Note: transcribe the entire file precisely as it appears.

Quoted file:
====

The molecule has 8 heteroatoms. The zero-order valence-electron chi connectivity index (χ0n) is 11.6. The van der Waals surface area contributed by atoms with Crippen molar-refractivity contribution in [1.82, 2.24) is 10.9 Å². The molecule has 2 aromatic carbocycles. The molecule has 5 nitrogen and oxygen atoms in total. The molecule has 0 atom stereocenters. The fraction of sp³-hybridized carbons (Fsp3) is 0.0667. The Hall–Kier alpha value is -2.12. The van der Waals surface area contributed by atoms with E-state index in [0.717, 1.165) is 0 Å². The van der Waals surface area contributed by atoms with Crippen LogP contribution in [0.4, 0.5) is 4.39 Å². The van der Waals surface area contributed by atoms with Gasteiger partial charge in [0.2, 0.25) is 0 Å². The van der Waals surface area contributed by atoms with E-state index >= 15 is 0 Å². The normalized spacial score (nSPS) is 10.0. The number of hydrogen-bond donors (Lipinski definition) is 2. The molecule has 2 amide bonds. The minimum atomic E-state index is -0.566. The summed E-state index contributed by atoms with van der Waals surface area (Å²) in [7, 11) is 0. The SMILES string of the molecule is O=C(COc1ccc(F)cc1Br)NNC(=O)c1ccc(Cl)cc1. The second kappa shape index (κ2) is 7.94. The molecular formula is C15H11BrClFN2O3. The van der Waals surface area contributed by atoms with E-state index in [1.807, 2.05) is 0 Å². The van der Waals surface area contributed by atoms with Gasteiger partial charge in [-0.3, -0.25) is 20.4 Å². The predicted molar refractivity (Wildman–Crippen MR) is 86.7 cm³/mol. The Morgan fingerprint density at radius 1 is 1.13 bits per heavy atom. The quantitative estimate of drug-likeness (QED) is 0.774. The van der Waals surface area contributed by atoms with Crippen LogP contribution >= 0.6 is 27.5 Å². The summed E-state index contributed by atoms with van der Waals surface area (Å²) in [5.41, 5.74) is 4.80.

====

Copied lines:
The molecule has 8 heteroatoms. The zero-order valence-electron chi connectivity index (χ0n) is 11.6. The van der Waals surface area contributed by atoms with Crippen molar-refractivity contribution in [1.82, 2.24) is 10.9 Å². The molecule has 2 aromatic carbocycles. The molecule has 5 nitrogen and oxygen atoms in total. The molecule has 0 atom stereocenters. The fraction of sp³-hybridized carbons (Fsp3) is 0.0667. The Hall–Kier alpha value is -2.12. The van der Waals surface area contributed by atoms with E-state index in [0.717, 1.165) is 0 Å². The van der Waals surface area contributed by atoms with Crippen LogP contribution in [0.4, 0.5) is 4.39 Å². The van der Waals surface area contributed by atoms with Gasteiger partial charge in [0.2, 0.25) is 0 Å². The van der Waals surface area contributed by atoms with E-state index >= 15 is 0 Å². The normalized spacial score (nSPS) is 10.0. The number of hydrogen-bond donors (Lipinski definition) is 2. The molecule has 2 amide bonds. The minimum atomic E-state index is -0.566. The summed E-state index contributed by atoms with van der Waals surface area (Å²) in [7, 11) is 0. The SMILES string of the molecule is O=C(COc1ccc(F)cc1Br)NNC(=O)c1ccc(Cl)cc1. The second kappa shape index (κ2) is 7.94. The molecular formula is C15H11BrClFN2O3. The van der Waals surface area contributed by atoms with E-state index in [1.807, 2.05) is 0 Å². The van der Waals surface area contributed by atoms with Gasteiger partial charge in [-0.3, -0.25) is 20.4 Å². The predicted molar refractivity (Wildman–Crippen MR) is 86.7 cm³/mol. The Morgan fingerprint density at radius 1 is 1.13 bits per heavy atom. The quantitative estimate of drug-likeness (QED) is 0.774. The van der Waals surface area contributed by atoms with Crippen LogP contribution >= 0.6 is 27.5 Å². The summed E-state index contributed by atoms with van der Waals surface area (Å²) in [5.41, 5.74) is 4.80.